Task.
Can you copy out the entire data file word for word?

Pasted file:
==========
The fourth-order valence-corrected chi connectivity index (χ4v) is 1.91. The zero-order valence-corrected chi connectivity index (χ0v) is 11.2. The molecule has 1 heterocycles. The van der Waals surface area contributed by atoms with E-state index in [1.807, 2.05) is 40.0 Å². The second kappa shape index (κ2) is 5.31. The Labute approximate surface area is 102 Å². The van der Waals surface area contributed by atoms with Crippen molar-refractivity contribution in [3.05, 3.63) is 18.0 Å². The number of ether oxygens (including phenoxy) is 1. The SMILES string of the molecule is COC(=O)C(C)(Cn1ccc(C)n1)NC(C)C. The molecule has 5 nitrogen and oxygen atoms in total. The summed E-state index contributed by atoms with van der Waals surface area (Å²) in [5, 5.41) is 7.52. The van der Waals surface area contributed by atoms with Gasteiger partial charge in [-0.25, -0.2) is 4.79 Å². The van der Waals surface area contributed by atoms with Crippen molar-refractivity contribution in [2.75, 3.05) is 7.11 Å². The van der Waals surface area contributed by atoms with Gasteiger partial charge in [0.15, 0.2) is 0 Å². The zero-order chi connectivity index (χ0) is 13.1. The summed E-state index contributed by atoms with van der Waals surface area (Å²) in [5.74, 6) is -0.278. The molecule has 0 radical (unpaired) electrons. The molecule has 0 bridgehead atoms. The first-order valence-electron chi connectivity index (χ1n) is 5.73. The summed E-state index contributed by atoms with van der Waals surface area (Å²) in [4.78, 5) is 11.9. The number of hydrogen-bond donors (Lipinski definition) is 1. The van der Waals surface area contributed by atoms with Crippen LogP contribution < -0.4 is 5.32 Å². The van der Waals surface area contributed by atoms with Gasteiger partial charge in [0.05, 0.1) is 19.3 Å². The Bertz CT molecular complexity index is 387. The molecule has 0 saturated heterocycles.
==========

The fourth-order valence-corrected chi connectivity index (χ4v) is 1.91. The zero-order valence-corrected chi connectivity index (χ0v) is 11.2. The molecule has 1 heterocycles. The van der Waals surface area contributed by atoms with E-state index in [1.807, 2.05) is 40.0 Å². The second kappa shape index (κ2) is 5.31. The Labute approximate surface area is 102 Å². The van der Waals surface area contributed by atoms with Crippen molar-refractivity contribution in [3.05, 3.63) is 18.0 Å². The number of ether oxygens (including phenoxy) is 1. The SMILES string of the molecule is COC(=O)C(C)(Cn1ccc(C)n1)NC(C)C. The molecule has 5 nitrogen and oxygen atoms in total. The summed E-state index contributed by atoms with van der Waals surface area (Å²) in [5, 5.41) is 7.52. The van der Waals surface area contributed by atoms with Gasteiger partial charge in [-0.25, -0.2) is 4.79 Å². The van der Waals surface area contributed by atoms with Crippen molar-refractivity contribution in [2.75, 3.05) is 7.11 Å². The van der Waals surface area contributed by atoms with Gasteiger partial charge in [0.15, 0.2) is 0 Å². The zero-order chi connectivity index (χ0) is 13.1. The summed E-state index contributed by atoms with van der Waals surface area (Å²) in [5.74, 6) is -0.278. The molecule has 0 radical (unpaired) electrons. The molecule has 0 bridgehead atoms. The first-order valence-electron chi connectivity index (χ1n) is 5.73. The summed E-state index contributed by atoms with van der Waals surface area (Å²) in [4.78, 5) is 11.9. The number of hydrogen-bond donors (Lipinski definition) is 1. The van der Waals surface area contributed by atoms with Crippen LogP contribution < -0.4 is 5.32 Å². The van der Waals surface area contributed by atoms with Gasteiger partial charge in [0.05, 0.1) is 19.3 Å². The Bertz CT molecular complexity index is 387. The molecule has 0 saturated heterocycles.